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A Lost Cause – No Exit

This is a guest post by Lori McIlwain who has a son with autism.

If I could have made Connor a miniature replica of every highway exit sign in the state of North Carolina, I would have. He knows them all by heart. Realistically, I could only create a few particular favorites that he often begged to see. Driving him to those exits down Interstate 40 became the equivalent of going out for ice cream, and our days were filled with drawing one exit sign after another as he nudged green crayons into our hands asking, “Exit 93A?” “Exit 289?” “Exit 2B?” Arts and crafts were never my thing, but for two weeks leading up to his 8th birthday, I committed to a daily ritual of wood glue, green paint and rectangular slats. I remember the day he opened them — his smile grew wide and steady as they peeked out from under the tissue paper. To him, those exit signs were the best gift ever. To us, a way to keep him safe.

It wasn’t long before when I received a call from a woman explaining that our seven-year-old son was sitting in a police cruiser after being found by a random stranger. Connor had wandered from the school grounds, and although no one could say how long he was gone, it was clear he made his way through some woods and onto a side street leading to a four-lane road. A local man was on his way to the post office when he spotted him. He put Connor in his car and called the police.

Connor told the officer he was “going on an adventure to touch his favorite exit sign.” He had wandered multiple times before from multiple schools, but this was the worst yet. Although we had become the squeaky-wheel parents that insisted on close supervision and tightened security, it obviously wasn’t enough.

The replicas did what we hoped they would. In fact, the more we fueled his obsession, the more it became old hat. Even so, we weren’t about to let our guard down. After that incident, we were able to enroll Connor into our county’s Project Lifesaver program, a tracking system typically facilitated by a local sheriff’s office. We also fought for a 1:1 aide and became even more “squeaky” about school security breaches, such as fence gaps and open gates. We looked at it as a wakeup call and felt lucky to have the resources we needed.

Around that same time, another little boy went missing in Michigan. Same age. Same diagnosis. He was found dead.

I’ve never had to know what it’s like to have my child still missing after the sun goes down, or hear unbearable news that my child is gone. I don’t believe it’s right that some children have access to safety resources, and others not. To me, it wasn’t okay that an AMBER Alert could have helped that young boy, but was never issued because he wasn’t abducted. Our children are dying alone, many without a voice to call for help. Every child should be given the resources to stay alive.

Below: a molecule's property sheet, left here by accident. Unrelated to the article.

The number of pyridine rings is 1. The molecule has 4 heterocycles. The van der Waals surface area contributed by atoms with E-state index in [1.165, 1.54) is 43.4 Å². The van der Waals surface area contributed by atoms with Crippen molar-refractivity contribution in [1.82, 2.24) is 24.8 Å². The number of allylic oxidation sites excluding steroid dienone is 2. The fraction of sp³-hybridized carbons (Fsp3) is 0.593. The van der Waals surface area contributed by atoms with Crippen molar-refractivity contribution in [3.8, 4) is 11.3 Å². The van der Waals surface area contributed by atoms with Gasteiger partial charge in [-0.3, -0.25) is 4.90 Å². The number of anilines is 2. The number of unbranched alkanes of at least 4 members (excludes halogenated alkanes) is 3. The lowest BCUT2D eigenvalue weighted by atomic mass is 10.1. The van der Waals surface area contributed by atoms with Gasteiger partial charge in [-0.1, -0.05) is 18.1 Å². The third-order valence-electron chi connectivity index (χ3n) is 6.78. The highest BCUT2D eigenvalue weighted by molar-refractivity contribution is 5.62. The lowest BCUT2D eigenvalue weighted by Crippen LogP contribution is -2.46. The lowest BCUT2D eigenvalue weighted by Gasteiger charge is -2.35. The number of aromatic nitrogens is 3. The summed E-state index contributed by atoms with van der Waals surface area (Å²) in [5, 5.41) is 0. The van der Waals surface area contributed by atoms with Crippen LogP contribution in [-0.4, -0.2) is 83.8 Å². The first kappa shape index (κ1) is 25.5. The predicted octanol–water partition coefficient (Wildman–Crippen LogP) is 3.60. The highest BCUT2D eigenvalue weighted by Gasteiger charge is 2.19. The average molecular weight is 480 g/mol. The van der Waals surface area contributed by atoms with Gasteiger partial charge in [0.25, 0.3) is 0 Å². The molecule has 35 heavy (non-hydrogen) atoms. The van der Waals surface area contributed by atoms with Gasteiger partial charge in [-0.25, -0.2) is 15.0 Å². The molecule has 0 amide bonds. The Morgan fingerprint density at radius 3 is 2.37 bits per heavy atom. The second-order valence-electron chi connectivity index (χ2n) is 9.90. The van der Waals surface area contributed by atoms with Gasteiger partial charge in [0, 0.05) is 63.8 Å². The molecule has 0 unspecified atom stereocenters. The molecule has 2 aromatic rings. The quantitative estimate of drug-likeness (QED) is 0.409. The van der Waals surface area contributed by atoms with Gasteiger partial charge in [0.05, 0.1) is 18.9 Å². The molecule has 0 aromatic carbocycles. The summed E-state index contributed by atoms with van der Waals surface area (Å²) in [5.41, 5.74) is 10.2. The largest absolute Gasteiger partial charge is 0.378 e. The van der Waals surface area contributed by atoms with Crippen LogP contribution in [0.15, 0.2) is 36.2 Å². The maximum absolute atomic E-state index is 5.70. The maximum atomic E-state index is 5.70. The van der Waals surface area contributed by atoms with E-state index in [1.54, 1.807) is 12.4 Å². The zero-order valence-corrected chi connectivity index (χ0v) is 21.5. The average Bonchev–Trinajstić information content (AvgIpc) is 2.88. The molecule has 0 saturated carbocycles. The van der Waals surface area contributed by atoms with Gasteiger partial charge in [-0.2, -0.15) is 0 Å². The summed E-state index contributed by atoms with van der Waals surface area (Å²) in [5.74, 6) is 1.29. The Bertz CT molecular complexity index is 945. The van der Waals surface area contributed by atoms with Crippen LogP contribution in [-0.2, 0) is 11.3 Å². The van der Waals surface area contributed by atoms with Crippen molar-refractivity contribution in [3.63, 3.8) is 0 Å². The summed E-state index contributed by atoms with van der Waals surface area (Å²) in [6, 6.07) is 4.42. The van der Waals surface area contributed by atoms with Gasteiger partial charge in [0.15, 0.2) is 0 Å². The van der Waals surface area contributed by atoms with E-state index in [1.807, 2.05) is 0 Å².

There will come a day when we won’t be here to make sure Connor’s safe. Should he ever have to rely on someone else after we’re gone, my hope is that person, and the general public, has a better understanding of this issue. Until that time, we’ll continue to help Connor learn ways to keep himself safe. Who knows, maybe one day he’ll find some dusty miniature signs in the attic and ask, “Mom, what in the world are these?” “Oh, just some old exit strategy.”

A new website, AWAARE.org, has been developed to address autism-related wandering. AWAARE is a collaborative project of AutismOne, Autism Speaks, Doug Flutie Jr. Foundation,
 HollyRod Foundation, National Autism Association and Talk About Curing Autism.


  1. kim griffiths
    August 7, 2010 at 6:55 pm

    That is my fear what will happen if and when anything happens to me,I would not leave him to the wolves of this world,they say they understand,but they dont!!!! find me on fb UK kim griffiths

  2. Alison
    August 7, 2010 at 6:59 pm

    I could have written this story. My son, Alex, was lost 3 times at school and once from a church during kids church. My heart started jumping as I read this story. It is such a scary situation. We home-schooled our son for 2 years because of this. Alex is diagnosed as PDD. He is high functioning autistic. While he sometimes acts like other teens his age, he has his lost moments where he will chase a balloon, bug,etc. I’m glad other parents are telling their stories and that more people are becoming aware of the problem. Thank you!

  3. Jo Spargo
    August 7, 2010 at 8:37 pm

    i am so impressed by how you can describe this – in a way that makes people listen and not turn off. My son is 5, and so possibly could follow in your child’s footsteps. I am grateful always when I read posts by you moms who have gone before. Thank you for sharing!!!

  4. August 7, 2010 at 8:46 pm

    Glad your boy is safe. When my now 22 year old was eight, we spent one whole summer taking rides on streets he had never seen before. He was fascinated by street names and signs. Mid-summer, I limited him to three new streets per car trip, or we would have never left the car. Had we lived closer to the interstate, I could totally see him following the green signs on his own. He’s over it now, but is very, very good at directions!

  5. August 7, 2010 at 10:14 pm

    LifePROTEKT is offering a back to school special on all wandering prevention and located based GPS devices. If you call 800 939 3952 and use PROMO “SPEAKS” you will get the following:

    $10.00 off Location Based GPS device
    One Month Free Service Subscription
    Free Shipping
    Portion of Proceeds goes back to Autism Speaks!

    *Subject to specific products and subscriptions.

    CALL 800 939 3952 for further information and go to: http://www.lifeprotekt.com/category/products-that-protect/

  6. LA
    August 7, 2010 at 10:33 pm